Academic Writing Versus Business Writing
You spent the last four or so years in college, writing papers that conform to academic composition standards. Fresh out of school, you enter the workplace and, all of a sudden, the way you write gets cold stares at best. You need to write a whole other way if you want to be an effective communicator. What kinds of changes should you expect when writing for business?
No More Page Counts
In college, you’ll often be required to write texts at a certain length: a 10-page report, a 3,000-word essay or some other writing assignment of a specified length. When writing for business, you want to keep things as short as possible. Doing so ensures everything is attended to in an efficient way. There’s no need to stretch an idea beyond what you need to express it clearly — think quality, not quantity.
Format and Layout
In college, whoever grades the papers will have to read your work as part of their job. That’s guaranteed to happen. In the workplace, everything you type in an email or collate into a printed document needs to fight for attention. Every email, memo, report and proposal will be competing with dozens of other things on your recipients’ inbox — many of them just the same, if not more, important than yours.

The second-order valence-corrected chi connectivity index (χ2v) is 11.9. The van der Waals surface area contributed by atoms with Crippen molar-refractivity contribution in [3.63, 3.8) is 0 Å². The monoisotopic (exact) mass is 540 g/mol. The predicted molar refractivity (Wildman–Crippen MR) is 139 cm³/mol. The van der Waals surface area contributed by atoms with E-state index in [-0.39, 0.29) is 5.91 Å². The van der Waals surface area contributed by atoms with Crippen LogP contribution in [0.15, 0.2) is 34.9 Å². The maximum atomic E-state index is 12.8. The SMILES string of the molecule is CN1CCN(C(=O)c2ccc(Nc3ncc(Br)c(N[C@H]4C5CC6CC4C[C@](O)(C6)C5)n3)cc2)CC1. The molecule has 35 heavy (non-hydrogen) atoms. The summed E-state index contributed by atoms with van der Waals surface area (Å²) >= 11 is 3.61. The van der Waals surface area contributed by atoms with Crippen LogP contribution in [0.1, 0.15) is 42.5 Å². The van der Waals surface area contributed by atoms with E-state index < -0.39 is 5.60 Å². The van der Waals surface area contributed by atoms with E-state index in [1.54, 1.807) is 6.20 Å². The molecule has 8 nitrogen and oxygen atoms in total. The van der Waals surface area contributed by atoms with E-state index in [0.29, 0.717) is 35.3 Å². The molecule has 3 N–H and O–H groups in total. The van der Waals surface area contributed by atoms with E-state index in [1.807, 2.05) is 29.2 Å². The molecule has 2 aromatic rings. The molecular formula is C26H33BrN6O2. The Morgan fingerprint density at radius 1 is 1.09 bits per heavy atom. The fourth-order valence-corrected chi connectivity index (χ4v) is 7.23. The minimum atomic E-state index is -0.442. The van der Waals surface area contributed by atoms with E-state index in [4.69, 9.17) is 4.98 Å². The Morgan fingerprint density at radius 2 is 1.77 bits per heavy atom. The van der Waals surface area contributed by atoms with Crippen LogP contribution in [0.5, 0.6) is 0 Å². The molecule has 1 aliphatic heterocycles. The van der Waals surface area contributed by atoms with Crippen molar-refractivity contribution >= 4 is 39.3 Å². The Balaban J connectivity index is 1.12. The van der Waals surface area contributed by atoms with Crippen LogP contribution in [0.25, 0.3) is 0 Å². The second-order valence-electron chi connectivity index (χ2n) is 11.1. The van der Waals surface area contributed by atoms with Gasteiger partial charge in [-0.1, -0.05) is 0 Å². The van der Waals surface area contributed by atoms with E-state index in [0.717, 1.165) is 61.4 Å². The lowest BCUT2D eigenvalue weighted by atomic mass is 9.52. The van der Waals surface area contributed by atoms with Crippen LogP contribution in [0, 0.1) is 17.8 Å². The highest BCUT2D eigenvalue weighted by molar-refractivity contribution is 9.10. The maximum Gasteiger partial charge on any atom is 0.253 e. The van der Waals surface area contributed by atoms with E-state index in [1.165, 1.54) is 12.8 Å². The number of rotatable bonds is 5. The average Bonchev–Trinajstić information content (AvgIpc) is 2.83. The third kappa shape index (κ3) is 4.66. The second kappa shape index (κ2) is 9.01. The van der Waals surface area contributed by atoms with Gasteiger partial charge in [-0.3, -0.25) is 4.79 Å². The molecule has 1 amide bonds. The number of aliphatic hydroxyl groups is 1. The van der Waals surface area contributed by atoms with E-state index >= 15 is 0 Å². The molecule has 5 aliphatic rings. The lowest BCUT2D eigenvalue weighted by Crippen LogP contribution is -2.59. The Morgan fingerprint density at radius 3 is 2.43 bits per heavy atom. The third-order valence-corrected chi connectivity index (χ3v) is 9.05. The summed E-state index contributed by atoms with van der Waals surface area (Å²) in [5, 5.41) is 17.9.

To maximize your chances, use a detailed headline that expresses the gist of the email, memo or report in a clear way. Similarly, format your text body to lend itself well to being read by people in a rush, using short paragraphs, clear action points and bulleted lists.
In college, everything you write has a standard structure: a start, a middle and an end. At work, it’s often unnecessary. In fact, many written business communication is at its most effective when the writer is being direct, ditching the introduction and summaries to jump straight to the point. In many business contexts, it’s perfectly acceptable to skip the background information and assume your reader already knows what’s going on.
In college, your word choice reflects the academic environment in which you’re working in (e.g. using technical language for engineering reports). Developing your vocabulary with terms, phrases and language used in the field, then using that in your writing is encouraged. At work, you have to remember that you’re writing to people of different educational and professional backgrounds. Some of them can also be from a different cultural background with a foreign language as their primary vernacular. As such, you need to take care when using English to foster effective communication.